Bernard Cornwell has built up quite the repertoire of best-selling historical fiction novels. However, his ‘Last Kingdom’ series is likely his biggest having been made into a critically acclaimed and very successful Netflix series too. The Pale Horseman is the second in the series and carries on the story of Uhtrid and everyone he comes up against.
The Last Kingdom was a book that I had a lot of respect for. I love history and so love historical fiction – I enjoyed Cornwell’s writing style and the massively flawed Uhtrid. The Pale Horseman continues to follow Uhtrid as he encounters different personalities along the way, staying close to King Alfred whom he is watching develop into a very intelligent King.
Plot – 4/5
In a similar vein to The Last Kingdom, The Pale Horseman takes us on quite a few journeys with Uhtrid. There isn’t really one overarching goal, it’s more about Uhtrid wandering around and finding different places to get involved with, whilst always coming back to King Alfred and Father Beocca. The story itself didn’t blow my mind. I didn’t find myself totally hooked by a lot of what was going on, but did find myself, at times, pulled in by certain moments and action scenes.
The final section of the book gripped me and instead of listening to the audiobook, I picked up the physical copy so I could fully immerse myself in it. It was worth it.
Due to the shortness of the books, there’s a certain element of not quite being able to fully immerse me in these books though. They’re probably 100-200 pages too short to be able to fill in with as much detail as I would have liked. Also, the writing is a tad too passive and caused me to zone out every now and then. However, Cornwell’s impressive knowledge of the time period made me concentrate hard to learn as I read.
Characters – 4/5
Cornwell carries on where he left off with The Last Kingdom in continuing Uhtrid’s imperfect and almost insolent personality. He isn’t your stereotypical hero with a north-facing moral compass. There are actually times when (because it’s written in the first person) Uhtrid proclaims that that day he simply didn’t want to be nice or to be compliant. It’s interesting how Cornwell writes each of Uhtrid decisions and isn’t afraid to be honest about how some people simply aren’t as good as we’d hoped.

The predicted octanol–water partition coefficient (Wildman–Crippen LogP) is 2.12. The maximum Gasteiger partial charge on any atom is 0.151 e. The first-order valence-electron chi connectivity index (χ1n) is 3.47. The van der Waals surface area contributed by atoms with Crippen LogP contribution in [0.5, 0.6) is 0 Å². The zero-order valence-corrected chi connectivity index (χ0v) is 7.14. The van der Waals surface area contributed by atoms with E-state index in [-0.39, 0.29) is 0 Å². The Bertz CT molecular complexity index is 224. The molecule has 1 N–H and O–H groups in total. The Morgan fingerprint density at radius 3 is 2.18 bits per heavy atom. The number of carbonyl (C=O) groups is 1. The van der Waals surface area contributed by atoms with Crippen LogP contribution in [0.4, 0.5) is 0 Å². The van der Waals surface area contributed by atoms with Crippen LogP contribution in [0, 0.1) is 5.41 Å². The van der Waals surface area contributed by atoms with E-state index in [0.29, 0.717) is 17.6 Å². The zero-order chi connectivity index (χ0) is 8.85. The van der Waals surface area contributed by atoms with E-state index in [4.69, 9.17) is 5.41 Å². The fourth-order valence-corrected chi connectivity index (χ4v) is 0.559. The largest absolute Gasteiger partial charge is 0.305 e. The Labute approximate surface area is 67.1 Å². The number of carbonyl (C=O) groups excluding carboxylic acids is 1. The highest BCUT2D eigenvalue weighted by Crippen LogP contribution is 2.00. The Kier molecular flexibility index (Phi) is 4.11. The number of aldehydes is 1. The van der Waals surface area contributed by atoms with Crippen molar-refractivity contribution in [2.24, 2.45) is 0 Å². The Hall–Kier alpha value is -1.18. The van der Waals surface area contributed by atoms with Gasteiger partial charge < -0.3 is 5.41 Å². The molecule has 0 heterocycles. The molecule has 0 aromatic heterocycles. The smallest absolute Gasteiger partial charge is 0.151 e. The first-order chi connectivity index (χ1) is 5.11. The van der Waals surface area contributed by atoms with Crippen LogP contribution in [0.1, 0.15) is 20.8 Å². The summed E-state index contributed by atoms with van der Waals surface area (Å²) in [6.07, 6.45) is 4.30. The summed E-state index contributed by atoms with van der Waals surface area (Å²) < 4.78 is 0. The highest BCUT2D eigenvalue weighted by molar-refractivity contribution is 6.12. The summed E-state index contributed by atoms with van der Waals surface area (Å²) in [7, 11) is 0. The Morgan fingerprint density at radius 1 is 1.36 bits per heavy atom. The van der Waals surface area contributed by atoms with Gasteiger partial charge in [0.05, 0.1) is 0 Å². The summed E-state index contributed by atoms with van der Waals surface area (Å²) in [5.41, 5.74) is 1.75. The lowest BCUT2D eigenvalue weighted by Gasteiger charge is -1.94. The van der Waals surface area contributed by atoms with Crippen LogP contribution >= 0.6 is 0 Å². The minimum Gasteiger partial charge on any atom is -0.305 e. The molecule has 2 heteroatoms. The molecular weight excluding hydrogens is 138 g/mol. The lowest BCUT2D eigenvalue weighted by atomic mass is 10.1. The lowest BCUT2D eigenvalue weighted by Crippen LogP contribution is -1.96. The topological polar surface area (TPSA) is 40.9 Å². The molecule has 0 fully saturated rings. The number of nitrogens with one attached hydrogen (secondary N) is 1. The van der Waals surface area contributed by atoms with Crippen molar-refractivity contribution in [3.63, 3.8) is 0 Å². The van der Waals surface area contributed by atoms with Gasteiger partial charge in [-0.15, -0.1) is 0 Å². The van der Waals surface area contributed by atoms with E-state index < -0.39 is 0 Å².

Alfred’s character continues to develop into the famed King he was renowned for. He’s not a physically large or particularly loud man, which most Kings in those days tended to be. However, he’s highly intelligent and has a different vision of the future of England where the whole country is run by one king rather than many. His intelligence and decisiveness shine through on quite a few occasions – sometimes impressing Uhtrid and sometimes annoying him as he simply wants to fight.
There’s a love interest in this book again. Uhtrid has a wife and a child who were the main interests of the last book, yet there’s a new one in this one whom he seems far more captivated by. I won’t say much more as to avoid spoilers but I found this relationship far more engaging than his with his previous love.
The Pale Horseman summary – 4/5
Overall, The Pale Horseman is a solid follow-up to The Last Kingdom. Though it hasn’t quite gotten me obsessed and fully immersed into the series quite yet. I love reading about Vikings, I think Cornwell writes fantastic action scenes and I’m a growing fan of Uhtrid and the imperfect characters that Cornwell writes. However, the passive writing style and the lack of there being an overarching goal do hamper this for me a little. Though its shortness works to its benefit in this matter but also hinder it from filling in more detail or expanding on the story a bit.